I remember when I was pregnant with Lewis and a friend told me, just as I approached my due date, how someone she knew had lost their baby as they had been tragically strangled by the umbilical cord during labour. And I had been absolutely distraught!! At the age of 24, I had no idea that these things could happen! It wasn’t something that the midwives had ever prepared me for or the doctors had mentioned as a risk factor. No one had ever told me that there was a possibility that this baby who I had carried for nine months could potentially die before he was born. And yet, thank God he was born and he was perfect, and I put that story to the back of my mind, in the memory box marked “Things far too painful to consider” and when I was pregnant with Joseph, it genuinely never crossed my mind.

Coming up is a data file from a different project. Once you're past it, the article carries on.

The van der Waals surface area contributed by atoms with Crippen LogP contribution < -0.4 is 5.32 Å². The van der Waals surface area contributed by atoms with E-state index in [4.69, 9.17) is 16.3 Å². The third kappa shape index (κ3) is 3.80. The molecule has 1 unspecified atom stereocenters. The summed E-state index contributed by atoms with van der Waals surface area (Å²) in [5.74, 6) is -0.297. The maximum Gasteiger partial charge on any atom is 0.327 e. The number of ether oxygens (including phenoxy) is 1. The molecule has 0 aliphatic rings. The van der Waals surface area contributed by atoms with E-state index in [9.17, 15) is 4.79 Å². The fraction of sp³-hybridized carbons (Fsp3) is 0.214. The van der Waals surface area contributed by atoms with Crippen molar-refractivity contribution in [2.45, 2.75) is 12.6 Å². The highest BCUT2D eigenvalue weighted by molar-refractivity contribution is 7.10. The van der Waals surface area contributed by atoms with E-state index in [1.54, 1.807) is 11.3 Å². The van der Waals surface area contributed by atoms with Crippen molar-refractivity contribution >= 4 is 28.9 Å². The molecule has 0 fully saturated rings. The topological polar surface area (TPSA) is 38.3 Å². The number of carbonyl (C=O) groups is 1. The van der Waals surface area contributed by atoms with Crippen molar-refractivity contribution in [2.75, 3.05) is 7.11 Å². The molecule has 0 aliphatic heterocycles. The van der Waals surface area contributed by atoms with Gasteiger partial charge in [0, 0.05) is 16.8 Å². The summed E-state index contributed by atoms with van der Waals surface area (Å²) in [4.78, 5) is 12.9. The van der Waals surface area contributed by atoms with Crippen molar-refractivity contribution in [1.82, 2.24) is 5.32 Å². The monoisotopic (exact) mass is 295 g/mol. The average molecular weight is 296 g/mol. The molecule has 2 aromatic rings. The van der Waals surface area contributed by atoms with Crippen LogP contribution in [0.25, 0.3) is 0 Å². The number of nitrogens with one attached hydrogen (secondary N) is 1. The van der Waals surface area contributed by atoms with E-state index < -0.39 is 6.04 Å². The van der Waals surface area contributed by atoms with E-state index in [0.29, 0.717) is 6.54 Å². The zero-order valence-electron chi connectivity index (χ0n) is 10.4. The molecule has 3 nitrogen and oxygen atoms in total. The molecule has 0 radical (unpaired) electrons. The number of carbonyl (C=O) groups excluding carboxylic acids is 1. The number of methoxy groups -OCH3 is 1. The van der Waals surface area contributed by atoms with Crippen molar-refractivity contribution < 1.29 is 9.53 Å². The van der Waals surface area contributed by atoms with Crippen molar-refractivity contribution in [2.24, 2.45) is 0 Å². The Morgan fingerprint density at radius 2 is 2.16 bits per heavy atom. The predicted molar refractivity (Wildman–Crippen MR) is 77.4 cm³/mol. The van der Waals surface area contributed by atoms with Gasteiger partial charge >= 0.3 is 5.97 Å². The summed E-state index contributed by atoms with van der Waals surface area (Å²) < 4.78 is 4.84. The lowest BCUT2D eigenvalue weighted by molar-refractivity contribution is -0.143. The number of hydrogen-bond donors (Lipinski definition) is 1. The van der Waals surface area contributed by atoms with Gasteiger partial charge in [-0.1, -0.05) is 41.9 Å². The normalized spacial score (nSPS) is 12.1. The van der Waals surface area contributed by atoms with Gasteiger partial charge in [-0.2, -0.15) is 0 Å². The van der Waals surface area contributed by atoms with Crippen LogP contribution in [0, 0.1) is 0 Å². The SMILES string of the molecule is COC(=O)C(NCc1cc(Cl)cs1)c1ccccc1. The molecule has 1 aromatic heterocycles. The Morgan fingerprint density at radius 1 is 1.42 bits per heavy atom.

And I think that anyone who has lost a child will live with the eternal regret that they couldn’t save them, regardless of the circumstances of the child’s death. I have met so many incredible women along the way, all of whom have lost a baby to stillbirth or neonatal death, and the common phrase that I hear again and again is, I should have known.
And obviously the logical part of our brains tells us that there is no way you could ever have known, that you did everything you could to keep the baby safe, that it was just an absolute tragedy and the outcome would have been the same regardless. But no matter how many times I tell myself that, I also know that somehow, on some kind of subconscious level….I knew.